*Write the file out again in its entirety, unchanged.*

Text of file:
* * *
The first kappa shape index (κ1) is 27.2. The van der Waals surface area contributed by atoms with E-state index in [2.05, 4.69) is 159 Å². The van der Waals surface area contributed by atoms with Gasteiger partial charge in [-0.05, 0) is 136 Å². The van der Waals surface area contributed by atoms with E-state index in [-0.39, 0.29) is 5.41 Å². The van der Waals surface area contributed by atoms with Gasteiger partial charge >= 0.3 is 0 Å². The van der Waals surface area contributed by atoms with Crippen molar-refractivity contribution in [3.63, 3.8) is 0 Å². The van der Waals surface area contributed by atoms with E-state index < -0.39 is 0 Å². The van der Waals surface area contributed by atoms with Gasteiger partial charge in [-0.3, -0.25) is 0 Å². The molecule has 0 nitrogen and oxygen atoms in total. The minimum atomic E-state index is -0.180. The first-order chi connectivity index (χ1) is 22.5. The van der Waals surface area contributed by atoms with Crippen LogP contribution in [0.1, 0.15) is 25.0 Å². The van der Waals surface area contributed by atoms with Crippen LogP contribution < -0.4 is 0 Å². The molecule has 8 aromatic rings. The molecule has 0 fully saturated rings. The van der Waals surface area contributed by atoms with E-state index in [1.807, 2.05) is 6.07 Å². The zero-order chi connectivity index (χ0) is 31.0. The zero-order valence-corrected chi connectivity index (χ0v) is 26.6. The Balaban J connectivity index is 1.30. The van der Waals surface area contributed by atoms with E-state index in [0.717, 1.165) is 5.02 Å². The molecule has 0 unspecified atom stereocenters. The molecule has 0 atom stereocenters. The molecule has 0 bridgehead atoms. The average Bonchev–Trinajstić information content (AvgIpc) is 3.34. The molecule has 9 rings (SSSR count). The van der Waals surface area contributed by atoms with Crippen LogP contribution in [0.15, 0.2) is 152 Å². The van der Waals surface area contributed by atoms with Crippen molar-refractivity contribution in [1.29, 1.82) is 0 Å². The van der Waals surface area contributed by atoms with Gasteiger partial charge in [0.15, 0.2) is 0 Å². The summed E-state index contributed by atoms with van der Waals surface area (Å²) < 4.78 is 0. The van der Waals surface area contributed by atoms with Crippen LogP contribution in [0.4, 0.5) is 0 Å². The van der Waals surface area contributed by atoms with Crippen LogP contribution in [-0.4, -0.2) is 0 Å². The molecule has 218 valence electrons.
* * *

The first kappa shape index (κ1) is 27.2. The van der Waals surface area contributed by atoms with E-state index in [2.05, 4.69) is 159 Å². The van der Waals surface area contributed by atoms with Gasteiger partial charge in [-0.05, 0) is 136 Å². The van der Waals surface area contributed by atoms with E-state index in [-0.39, 0.29) is 5.41 Å². The van der Waals surface area contributed by atoms with Gasteiger partial charge >= 0.3 is 0 Å². The van der Waals surface area contributed by atoms with Crippen molar-refractivity contribution in [3.63, 3.8) is 0 Å². The van der Waals surface area contributed by atoms with E-state index < -0.39 is 0 Å². The van der Waals surface area contributed by atoms with Gasteiger partial charge in [-0.3, -0.25) is 0 Å². The molecule has 0 nitrogen and oxygen atoms in total. The minimum atomic E-state index is -0.180. The first-order chi connectivity index (χ1) is 22.5. The van der Waals surface area contributed by atoms with Crippen LogP contribution in [0.1, 0.15) is 25.0 Å². The van der Waals surface area contributed by atoms with Crippen LogP contribution < -0.4 is 0 Å². The molecule has 8 aromatic rings. The molecule has 0 fully saturated rings. The van der Waals surface area contributed by atoms with E-state index in [1.807, 2.05) is 6.07 Å². The zero-order chi connectivity index (χ0) is 31.0. The zero-order valence-corrected chi connectivity index (χ0v) is 26.6. The Balaban J connectivity index is 1.30. The van der Waals surface area contributed by atoms with E-state index in [0.717, 1.165) is 5.02 Å². The molecule has 0 unspecified atom stereocenters. The molecule has 0 atom stereocenters. The molecule has 0 bridgehead atoms. The average Bonchev–Trinajstić information content (AvgIpc) is 3.34. The molecule has 9 rings (SSSR count). The van der Waals surface area contributed by atoms with Crippen LogP contribution in [0.15, 0.2) is 152 Å². The van der Waals surface area contributed by atoms with Crippen molar-refractivity contribution in [1.29, 1.82) is 0 Å². The van der Waals surface area contributed by atoms with Gasteiger partial charge in [0.15, 0.2) is 0 Å². The summed E-state index contributed by atoms with van der Waals surface area (Å²) < 4.78 is 0. The van der Waals surface area contributed by atoms with Crippen LogP contribution in [0.4, 0.5) is 0 Å². The van der Waals surface area contributed by atoms with Crippen LogP contribution in [-0.4, -0.2) is 0 Å². The molecule has 218 valence electrons.